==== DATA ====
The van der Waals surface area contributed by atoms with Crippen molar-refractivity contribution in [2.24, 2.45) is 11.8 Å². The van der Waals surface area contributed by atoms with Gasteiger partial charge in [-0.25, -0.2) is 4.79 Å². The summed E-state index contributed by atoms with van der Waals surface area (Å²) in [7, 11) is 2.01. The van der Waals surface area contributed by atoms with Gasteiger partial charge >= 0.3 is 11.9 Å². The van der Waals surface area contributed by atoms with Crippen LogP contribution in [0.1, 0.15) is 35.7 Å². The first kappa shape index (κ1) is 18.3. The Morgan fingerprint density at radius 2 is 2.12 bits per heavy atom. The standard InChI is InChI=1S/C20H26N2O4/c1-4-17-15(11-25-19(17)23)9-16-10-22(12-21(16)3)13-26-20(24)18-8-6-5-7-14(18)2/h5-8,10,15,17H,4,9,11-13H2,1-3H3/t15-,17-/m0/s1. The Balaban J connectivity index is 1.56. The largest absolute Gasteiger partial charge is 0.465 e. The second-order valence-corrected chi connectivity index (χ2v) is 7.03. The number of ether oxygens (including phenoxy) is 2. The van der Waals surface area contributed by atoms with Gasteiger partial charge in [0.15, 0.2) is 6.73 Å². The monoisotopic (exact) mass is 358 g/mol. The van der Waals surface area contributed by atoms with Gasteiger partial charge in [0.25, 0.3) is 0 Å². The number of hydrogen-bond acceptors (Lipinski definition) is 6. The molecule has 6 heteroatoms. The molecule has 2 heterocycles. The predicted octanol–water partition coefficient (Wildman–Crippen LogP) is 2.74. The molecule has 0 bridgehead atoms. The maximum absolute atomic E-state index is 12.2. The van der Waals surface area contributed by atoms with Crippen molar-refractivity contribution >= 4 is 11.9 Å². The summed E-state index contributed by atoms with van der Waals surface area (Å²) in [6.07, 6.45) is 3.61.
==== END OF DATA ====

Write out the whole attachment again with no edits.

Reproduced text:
The van der Waals surface area contributed by atoms with Crippen molar-refractivity contribution in [2.24, 2.45) is 11.8 Å². The van der Waals surface area contributed by atoms with Gasteiger partial charge in [-0.25, -0.2) is 4.79 Å². The summed E-state index contributed by atoms with van der Waals surface area (Å²) in [7, 11) is 2.01. The van der Waals surface area contributed by atoms with Gasteiger partial charge >= 0.3 is 11.9 Å². The van der Waals surface area contributed by atoms with Crippen LogP contribution in [0.1, 0.15) is 35.7 Å². The first kappa shape index (κ1) is 18.3. The Morgan fingerprint density at radius 2 is 2.12 bits per heavy atom. The standard InChI is InChI=1S/C20H26N2O4/c1-4-17-15(11-25-19(17)23)9-16-10-22(12-21(16)3)13-26-20(24)18-8-6-5-7-14(18)2/h5-8,10,15,17H,4,9,11-13H2,1-3H3/t15-,17-/m0/s1. The Balaban J connectivity index is 1.56. The largest absolute Gasteiger partial charge is 0.465 e. The second-order valence-corrected chi connectivity index (χ2v) is 7.03. The number of ether oxygens (including phenoxy) is 2. The van der Waals surface area contributed by atoms with Gasteiger partial charge in [0.15, 0.2) is 6.73 Å². The monoisotopic (exact) mass is 358 g/mol. The van der Waals surface area contributed by atoms with Gasteiger partial charge in [0.25, 0.3) is 0 Å². The number of hydrogen-bond acceptors (Lipinski definition) is 6. The molecule has 6 heteroatoms. The molecule has 2 heterocycles. The predicted octanol–water partition coefficient (Wildman–Crippen LogP) is 2.74. The molecule has 0 bridgehead atoms. The maximum absolute atomic E-state index is 12.2. The van der Waals surface area contributed by atoms with Crippen molar-refractivity contribution >= 4 is 11.9 Å². The summed E-state index contributed by atoms with van der Waals surface area (Å²) in [6.07, 6.45) is 3.61.